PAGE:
7. #7
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    Quote Originally Posted by hueyhoolihan View Post
    after a number of years of trying to "make do", i went to my LBS and tried to buy a chainring wrench. the mechanic GAVE ME his. he said they were cheap... i don't doubt him. it's just a piece of 1/16", on a good day, stamped steel that's been bent in a couple of places. pretty flimsy, but usually works. .
    Have you ever considered what the tooling to make that simple bent piece of 1/16" steel might cost?
    FB
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    An ounce of diagnosis is worth a pound of cure.

    “Never argue with an idiot. He will only bring you down to his level and beat you with experience.”, George Carlin

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    WARNING, I'm from New York. Thin skinned people should maintain safe distance.

  8. #8
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    Quote Originally Posted by HillRider View Post
    A wide blade screwdriver should span the slots in the nuts. The proper tool is the Park or similar spanner.
    A wide blade screwdriver often works, but just as often doesn't because the screw extends beyond the depth of the slot. You need to use a blade wide enough, then grind out the center, so only two small edges of the blade can fit around the screw.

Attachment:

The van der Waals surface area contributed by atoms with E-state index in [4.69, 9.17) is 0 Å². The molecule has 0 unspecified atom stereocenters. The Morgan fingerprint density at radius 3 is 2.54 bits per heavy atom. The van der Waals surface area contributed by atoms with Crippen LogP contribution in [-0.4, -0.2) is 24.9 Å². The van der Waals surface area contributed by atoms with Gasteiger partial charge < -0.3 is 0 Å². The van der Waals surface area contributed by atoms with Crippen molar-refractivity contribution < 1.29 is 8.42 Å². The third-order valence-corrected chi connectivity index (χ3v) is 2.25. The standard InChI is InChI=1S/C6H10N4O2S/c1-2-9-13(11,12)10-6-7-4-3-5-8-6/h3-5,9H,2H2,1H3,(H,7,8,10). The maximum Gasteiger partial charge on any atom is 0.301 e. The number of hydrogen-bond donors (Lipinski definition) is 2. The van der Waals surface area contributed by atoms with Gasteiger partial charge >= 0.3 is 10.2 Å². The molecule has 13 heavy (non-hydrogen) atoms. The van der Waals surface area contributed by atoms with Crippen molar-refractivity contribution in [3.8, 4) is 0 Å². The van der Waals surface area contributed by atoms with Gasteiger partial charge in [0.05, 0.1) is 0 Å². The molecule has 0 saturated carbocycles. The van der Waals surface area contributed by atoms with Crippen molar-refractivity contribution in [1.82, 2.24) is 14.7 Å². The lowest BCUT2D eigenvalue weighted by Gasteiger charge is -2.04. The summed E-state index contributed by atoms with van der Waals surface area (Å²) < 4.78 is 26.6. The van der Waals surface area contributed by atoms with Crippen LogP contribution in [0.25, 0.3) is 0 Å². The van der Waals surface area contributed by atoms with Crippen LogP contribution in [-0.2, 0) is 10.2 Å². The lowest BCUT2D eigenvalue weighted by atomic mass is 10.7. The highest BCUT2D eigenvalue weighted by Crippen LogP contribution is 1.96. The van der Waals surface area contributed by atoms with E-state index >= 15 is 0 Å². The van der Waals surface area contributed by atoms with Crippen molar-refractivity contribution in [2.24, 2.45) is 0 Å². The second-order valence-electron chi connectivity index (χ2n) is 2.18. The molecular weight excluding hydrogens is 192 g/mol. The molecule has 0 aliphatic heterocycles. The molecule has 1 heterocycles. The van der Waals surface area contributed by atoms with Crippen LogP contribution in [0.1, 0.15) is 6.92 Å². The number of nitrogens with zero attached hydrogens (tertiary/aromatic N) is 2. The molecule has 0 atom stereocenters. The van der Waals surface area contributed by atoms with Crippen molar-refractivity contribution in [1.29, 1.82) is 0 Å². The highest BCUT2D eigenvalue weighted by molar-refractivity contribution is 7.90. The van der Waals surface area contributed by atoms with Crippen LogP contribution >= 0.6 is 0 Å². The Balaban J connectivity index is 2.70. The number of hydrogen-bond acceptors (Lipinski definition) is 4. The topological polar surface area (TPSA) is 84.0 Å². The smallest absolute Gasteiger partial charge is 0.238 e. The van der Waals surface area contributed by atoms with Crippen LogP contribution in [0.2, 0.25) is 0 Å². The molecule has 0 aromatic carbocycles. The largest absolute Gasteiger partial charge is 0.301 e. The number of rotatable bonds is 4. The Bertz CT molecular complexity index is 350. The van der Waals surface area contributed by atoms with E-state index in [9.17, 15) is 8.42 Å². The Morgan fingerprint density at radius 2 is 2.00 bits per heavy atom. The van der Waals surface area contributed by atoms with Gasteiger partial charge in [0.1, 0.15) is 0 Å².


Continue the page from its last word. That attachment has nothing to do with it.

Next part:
FB
    Chain-L site

    An ounce of diagnosis is worth a pound of cure.

    “Never argue with an idiot. He will only bring you down to his level and beat you with experience.”, George Carlin

    “One accurate measurement is worth a thousand expert opinions” - Adm Grace Murray Hopper - USN

    WARNING, I'm from New York. Thin skinned people should maintain safe distance.

  9. #9
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    Could a pin spanner work?
    Robert

    "Wish I didn't know now what I didn't know then." (Bob Seger, "Against the Wind")

  10. #10
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    Quote Originally Posted by rpenmanparker View Post
    Could a pin spanner work?
    Yes, if you have the right one (the discontinued red one), and a very steady hand. The current crop's pins are too fat.
    FB
    Chain-L site

    An ounce of diagnosis is worth a pound of cure.

    “Never argue with an idiot. He will only bring you down to his level and beat you with experience.”, George Carlin

    “One accurate measurement is worth a thousand expert opinions” - Adm Grace Murray Hopper - USN

    WARNING, I'm from New York. Thin skinned people should maintain safe distance.

  11. #11